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Tokyo 2020

Tokyo Olympics will see a transgender athlete for the first time ever

A 43-year-old weightlifter from New Zealand, Laurel Hubbard, is set to become the first-ever Transgender athlete to compete at the Olympics.

Tokyo Olympics will see a transgender athlete for the first time ever
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By

Abhijit Nair

Updated: 2021-06-02T12:55:10+05:30

A 43-year-old weightlifter from New Zealand, Laurel Hubbard, is set to become the first-ever Transgender athlete to compete at the Olympics.

Though Hubbard has not been named in the New Zealand Olympic contingent until now, she is expected to gain automatic qualification to the Games because of revised rules by the International Olympic Committee (IOC) according to The Guardian.

Hubbard is a silver medallist from the 2017 World Championships and finished sixth at the 2019 World Championships following an injury.

Besides being the first-ever transgender at the Olympics, Hubbard might well be the oldest lifter at Tokyo and still be a genuine medal contender. Her Olympic qualifying lifts ranks fourth amongst the 14 lifters who have qualified for the Women's 87kg+ Super Heavy category.

Good step towards inclusivity

Laurel Hubbard competing at the Olympics might be a real good step towards inclusivity, but it is expected to draw some sharp criticisms from various quarters about how she has an unfair advantage.

Various scientific research papers published in recent times indicate that people who undergo puberty as male retain significantly higher level of powers despite taking medications to suppress testosterone levels in the body.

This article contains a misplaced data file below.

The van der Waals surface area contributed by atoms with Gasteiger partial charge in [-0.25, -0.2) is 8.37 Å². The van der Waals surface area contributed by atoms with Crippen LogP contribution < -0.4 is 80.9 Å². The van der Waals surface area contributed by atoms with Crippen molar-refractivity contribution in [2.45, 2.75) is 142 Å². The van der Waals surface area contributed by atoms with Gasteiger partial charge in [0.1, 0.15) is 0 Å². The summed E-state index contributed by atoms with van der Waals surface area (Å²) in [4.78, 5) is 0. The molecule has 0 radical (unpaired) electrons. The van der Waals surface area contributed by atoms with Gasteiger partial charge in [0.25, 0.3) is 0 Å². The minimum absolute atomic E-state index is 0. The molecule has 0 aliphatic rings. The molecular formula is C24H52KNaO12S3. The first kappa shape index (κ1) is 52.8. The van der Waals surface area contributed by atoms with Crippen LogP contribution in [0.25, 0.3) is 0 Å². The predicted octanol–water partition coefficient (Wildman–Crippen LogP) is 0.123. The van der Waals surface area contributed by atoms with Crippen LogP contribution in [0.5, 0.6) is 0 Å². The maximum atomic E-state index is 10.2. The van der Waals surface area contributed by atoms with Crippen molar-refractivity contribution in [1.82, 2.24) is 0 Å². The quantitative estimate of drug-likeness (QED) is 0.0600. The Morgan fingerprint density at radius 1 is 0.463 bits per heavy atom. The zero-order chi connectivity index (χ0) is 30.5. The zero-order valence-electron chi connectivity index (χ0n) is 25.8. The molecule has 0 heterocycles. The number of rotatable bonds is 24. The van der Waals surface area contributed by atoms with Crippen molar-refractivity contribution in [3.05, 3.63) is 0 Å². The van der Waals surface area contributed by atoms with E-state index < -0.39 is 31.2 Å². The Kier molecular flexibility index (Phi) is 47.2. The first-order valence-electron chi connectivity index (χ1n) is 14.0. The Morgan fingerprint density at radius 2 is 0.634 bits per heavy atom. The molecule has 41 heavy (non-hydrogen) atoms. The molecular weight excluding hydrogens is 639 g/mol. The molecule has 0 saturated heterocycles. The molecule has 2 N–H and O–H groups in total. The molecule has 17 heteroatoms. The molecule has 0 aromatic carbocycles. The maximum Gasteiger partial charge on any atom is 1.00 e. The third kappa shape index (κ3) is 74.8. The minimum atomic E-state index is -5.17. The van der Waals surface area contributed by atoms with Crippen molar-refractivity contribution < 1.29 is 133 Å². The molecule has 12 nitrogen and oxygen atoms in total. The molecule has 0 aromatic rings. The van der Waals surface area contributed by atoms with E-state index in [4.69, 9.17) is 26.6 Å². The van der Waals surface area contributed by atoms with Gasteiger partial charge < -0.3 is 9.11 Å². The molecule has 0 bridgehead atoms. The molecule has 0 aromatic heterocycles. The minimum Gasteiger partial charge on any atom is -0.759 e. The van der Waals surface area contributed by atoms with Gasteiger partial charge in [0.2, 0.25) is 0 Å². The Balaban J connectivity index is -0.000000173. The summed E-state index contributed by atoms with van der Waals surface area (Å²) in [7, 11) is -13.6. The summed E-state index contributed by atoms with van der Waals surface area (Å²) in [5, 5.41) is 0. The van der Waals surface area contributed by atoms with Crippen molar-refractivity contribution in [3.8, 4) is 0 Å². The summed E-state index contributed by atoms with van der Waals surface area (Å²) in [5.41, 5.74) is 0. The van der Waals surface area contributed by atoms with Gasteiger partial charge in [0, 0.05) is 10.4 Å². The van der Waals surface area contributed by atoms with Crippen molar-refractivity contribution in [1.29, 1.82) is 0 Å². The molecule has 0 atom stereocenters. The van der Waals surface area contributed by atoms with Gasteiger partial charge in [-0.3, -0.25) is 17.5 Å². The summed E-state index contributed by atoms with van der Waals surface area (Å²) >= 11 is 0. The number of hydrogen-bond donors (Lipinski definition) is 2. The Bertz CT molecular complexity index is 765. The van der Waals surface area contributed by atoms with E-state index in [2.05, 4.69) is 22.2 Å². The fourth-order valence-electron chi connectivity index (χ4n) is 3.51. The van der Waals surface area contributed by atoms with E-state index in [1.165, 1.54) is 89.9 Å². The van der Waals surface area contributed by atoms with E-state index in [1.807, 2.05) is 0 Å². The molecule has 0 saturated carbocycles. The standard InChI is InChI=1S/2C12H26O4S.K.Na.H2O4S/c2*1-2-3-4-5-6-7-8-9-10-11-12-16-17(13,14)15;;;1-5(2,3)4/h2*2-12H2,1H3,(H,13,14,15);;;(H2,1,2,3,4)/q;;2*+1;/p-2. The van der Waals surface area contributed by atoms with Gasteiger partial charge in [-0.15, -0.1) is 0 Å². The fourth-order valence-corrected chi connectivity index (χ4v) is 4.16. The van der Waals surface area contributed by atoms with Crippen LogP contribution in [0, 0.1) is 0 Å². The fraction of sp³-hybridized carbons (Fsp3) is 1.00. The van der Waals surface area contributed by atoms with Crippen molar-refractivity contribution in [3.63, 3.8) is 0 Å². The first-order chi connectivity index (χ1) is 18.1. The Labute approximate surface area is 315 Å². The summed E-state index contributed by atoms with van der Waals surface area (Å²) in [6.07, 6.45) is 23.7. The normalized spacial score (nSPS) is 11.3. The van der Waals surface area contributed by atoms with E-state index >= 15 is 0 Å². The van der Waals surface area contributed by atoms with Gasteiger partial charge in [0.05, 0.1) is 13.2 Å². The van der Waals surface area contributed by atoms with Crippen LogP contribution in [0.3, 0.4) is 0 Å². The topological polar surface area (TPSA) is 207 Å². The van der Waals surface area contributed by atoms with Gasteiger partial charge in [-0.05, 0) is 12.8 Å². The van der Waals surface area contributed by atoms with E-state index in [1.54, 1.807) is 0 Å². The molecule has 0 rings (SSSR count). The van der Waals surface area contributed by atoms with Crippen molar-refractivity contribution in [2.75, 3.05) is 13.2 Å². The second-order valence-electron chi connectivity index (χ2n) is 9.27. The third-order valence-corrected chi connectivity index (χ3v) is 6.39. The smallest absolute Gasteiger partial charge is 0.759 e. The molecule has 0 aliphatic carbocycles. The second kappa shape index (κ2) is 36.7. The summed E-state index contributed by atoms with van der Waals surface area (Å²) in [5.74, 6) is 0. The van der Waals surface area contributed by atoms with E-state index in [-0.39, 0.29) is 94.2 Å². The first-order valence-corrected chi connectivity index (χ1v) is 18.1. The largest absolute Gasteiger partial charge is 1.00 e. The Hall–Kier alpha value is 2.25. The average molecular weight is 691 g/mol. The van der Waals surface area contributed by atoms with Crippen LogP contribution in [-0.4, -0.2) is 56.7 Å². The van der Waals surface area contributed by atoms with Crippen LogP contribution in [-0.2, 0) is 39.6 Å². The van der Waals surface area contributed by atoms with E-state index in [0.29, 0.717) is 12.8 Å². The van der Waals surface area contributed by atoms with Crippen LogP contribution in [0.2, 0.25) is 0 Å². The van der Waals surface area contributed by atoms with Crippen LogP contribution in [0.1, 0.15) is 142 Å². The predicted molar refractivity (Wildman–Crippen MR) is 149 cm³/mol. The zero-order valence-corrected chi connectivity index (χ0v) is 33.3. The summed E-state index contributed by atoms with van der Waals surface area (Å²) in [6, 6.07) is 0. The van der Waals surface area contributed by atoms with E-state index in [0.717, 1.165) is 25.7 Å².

But per the guidelines issued by the IOC in 2015, an athlete who has changed gender from male to female can compete in the Women's category without removing the testes. This, though, applies only if the athlete keeps the testosterone level in serum below 10 nanomoles per litre for a minimum of one year.

Hubbard spent a good 35 years of her life as a man and did not compete in a single international weightlifting event. It was only after her transition in the year 2012 that she started competing and clinching medals at the highest level.

Currently ranked number 16th in the world, Laurel Hubbard is expected to bag the second regional quota from Oceania behind Feagaiga Stowers of Samoa because at least six of the lifters ranked above her are not in contention due to the International Weightlifting Federation (IWF) rule which permits every country just one athlete in a category.


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